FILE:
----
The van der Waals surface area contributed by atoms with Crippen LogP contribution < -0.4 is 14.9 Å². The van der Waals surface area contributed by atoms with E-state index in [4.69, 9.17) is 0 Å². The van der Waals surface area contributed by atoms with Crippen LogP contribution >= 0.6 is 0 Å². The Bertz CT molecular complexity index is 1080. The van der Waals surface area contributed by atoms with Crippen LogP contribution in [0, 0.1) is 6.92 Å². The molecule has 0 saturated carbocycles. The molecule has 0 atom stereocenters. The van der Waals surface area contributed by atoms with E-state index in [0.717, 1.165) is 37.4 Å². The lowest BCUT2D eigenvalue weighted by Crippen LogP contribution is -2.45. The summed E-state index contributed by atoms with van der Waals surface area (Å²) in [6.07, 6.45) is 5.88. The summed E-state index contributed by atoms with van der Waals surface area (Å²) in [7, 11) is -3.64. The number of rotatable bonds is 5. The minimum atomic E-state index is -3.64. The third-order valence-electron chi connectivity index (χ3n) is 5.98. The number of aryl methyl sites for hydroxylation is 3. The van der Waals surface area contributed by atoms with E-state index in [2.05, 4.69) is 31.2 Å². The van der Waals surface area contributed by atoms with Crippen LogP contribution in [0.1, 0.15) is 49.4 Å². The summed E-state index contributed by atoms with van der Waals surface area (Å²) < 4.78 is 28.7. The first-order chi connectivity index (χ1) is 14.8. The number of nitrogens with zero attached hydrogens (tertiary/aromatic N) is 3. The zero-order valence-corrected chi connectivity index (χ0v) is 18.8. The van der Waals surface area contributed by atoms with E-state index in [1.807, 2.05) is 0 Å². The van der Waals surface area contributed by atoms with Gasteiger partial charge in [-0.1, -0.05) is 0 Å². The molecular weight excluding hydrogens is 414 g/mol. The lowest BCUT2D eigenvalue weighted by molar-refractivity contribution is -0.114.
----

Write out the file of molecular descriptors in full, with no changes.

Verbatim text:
The van der Waals surface area contributed by atoms with Crippen LogP contribution < -0.4 is 14.9 Å². The van der Waals surface area contributed by atoms with E-state index in [4.69, 9.17) is 0 Å². The van der Waals surface area contributed by atoms with Crippen LogP contribution >= 0.6 is 0 Å². The Bertz CT molecular complexity index is 1080. The van der Waals surface area contributed by atoms with Crippen LogP contribution in [0, 0.1) is 6.92 Å². The molecule has 0 saturated carbocycles. The molecule has 0 atom stereocenters. The van der Waals surface area contributed by atoms with E-state index in [0.717, 1.165) is 37.4 Å². The lowest BCUT2D eigenvalue weighted by Crippen LogP contribution is -2.45. The summed E-state index contributed by atoms with van der Waals surface area (Å²) in [6.07, 6.45) is 5.88. The summed E-state index contributed by atoms with van der Waals surface area (Å²) in [7, 11) is -3.64. The number of rotatable bonds is 5. The minimum atomic E-state index is -3.64. The third-order valence-electron chi connectivity index (χ3n) is 5.98. The number of aryl methyl sites for hydroxylation is 3. The van der Waals surface area contributed by atoms with E-state index in [2.05, 4.69) is 31.2 Å². The van der Waals surface area contributed by atoms with Crippen LogP contribution in [0.1, 0.15) is 49.4 Å². The summed E-state index contributed by atoms with van der Waals surface area (Å²) < 4.78 is 28.7. The first-order chi connectivity index (χ1) is 14.8. The number of nitrogens with zero attached hydrogens (tertiary/aromatic N) is 3. The zero-order valence-corrected chi connectivity index (χ0v) is 18.8. The van der Waals surface area contributed by atoms with E-state index in [1.807, 2.05) is 0 Å². The van der Waals surface area contributed by atoms with Gasteiger partial charge in [-0.1, -0.05) is 0 Å². The molecular weight excluding hydrogens is 414 g/mol. The lowest BCUT2D eigenvalue weighted by molar-refractivity contribution is -0.114.